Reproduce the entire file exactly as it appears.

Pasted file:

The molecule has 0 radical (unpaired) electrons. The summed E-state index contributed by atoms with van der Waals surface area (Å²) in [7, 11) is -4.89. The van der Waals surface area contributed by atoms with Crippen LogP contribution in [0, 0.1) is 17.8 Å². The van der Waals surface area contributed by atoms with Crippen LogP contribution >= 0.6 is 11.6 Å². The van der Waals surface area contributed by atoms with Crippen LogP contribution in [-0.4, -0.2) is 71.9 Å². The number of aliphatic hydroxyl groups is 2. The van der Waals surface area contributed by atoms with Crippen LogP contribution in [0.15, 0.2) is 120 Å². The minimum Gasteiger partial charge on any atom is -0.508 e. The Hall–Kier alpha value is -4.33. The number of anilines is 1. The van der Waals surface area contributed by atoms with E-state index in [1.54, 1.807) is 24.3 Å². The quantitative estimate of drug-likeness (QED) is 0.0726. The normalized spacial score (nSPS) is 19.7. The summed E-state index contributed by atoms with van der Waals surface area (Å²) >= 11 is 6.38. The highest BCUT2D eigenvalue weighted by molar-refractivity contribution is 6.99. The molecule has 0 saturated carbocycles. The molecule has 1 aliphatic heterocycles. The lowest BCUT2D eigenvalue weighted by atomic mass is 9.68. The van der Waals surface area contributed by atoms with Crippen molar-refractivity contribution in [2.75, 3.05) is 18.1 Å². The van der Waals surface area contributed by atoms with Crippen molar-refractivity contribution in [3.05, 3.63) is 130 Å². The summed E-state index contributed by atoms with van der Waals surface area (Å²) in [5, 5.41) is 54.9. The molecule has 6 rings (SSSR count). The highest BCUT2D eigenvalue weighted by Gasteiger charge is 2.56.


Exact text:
The molecule has 0 radical (unpaired) electrons. The summed E-state index contributed by atoms with van der Waals surface area (Å²) in [7, 11) is -4.89. The van der Waals surface area contributed by atoms with Crippen LogP contribution in [0, 0.1) is 17.8 Å². The van der Waals surface area contributed by atoms with Crippen LogP contribution >= 0.6 is 11.6 Å². The van der Waals surface area contributed by atoms with Crippen LogP contribution in [-0.4, -0.2) is 71.9 Å². The number of aliphatic hydroxyl groups is 2. The van der Waals surface area contributed by atoms with Crippen LogP contribution in [0.15, 0.2) is 120 Å². The minimum Gasteiger partial charge on any atom is -0.508 e. The Hall–Kier alpha value is -4.33. The number of anilines is 1. The van der Waals surface area contributed by atoms with E-state index in [1.54, 1.807) is 24.3 Å². The quantitative estimate of drug-likeness (QED) is 0.0726. The normalized spacial score (nSPS) is 19.7. The summed E-state index contributed by atoms with van der Waals surface area (Å²) >= 11 is 6.38. The highest BCUT2D eigenvalue weighted by molar-refractivity contribution is 6.99. The molecule has 0 saturated carbocycles. The molecule has 1 aliphatic heterocycles. The lowest BCUT2D eigenvalue weighted by atomic mass is 9.68. The van der Waals surface area contributed by atoms with Crippen molar-refractivity contribution in [2.75, 3.05) is 18.1 Å². The van der Waals surface area contributed by atoms with Crippen molar-refractivity contribution in [3.05, 3.63) is 130 Å². The summed E-state index contributed by atoms with van der Waals surface area (Å²) in [5, 5.41) is 54.9. The molecule has 6 rings (SSSR count). The highest BCUT2D eigenvalue weighted by Gasteiger charge is 2.56.